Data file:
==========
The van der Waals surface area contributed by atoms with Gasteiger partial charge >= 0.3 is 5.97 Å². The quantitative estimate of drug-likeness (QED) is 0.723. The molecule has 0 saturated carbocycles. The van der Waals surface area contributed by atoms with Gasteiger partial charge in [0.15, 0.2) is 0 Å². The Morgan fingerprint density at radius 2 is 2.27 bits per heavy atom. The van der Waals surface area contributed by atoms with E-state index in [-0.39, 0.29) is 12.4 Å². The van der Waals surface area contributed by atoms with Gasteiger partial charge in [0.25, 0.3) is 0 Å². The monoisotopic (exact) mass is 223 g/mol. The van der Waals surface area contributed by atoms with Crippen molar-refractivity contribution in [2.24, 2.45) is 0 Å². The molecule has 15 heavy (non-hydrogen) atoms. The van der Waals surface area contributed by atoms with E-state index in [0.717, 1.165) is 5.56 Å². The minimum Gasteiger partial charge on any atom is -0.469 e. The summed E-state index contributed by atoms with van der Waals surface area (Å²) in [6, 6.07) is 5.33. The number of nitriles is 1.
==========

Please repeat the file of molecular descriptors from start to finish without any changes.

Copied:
The van der Waals surface area contributed by atoms with Gasteiger partial charge >= 0.3 is 5.97 Å². The quantitative estimate of drug-likeness (QED) is 0.723. The molecule has 0 saturated carbocycles. The van der Waals surface area contributed by atoms with Gasteiger partial charge in [0.15, 0.2) is 0 Å². The Morgan fingerprint density at radius 2 is 2.27 bits per heavy atom. The van der Waals surface area contributed by atoms with E-state index in [-0.39, 0.29) is 12.4 Å². The van der Waals surface area contributed by atoms with Gasteiger partial charge in [0.25, 0.3) is 0 Å². The monoisotopic (exact) mass is 223 g/mol. The van der Waals surface area contributed by atoms with Crippen molar-refractivity contribution in [2.24, 2.45) is 0 Å². The molecule has 15 heavy (non-hydrogen) atoms. The van der Waals surface area contributed by atoms with E-state index in [0.717, 1.165) is 5.56 Å². The minimum Gasteiger partial charge on any atom is -0.469 e. The summed E-state index contributed by atoms with van der Waals surface area (Å²) in [6, 6.07) is 5.33. The number of nitriles is 1.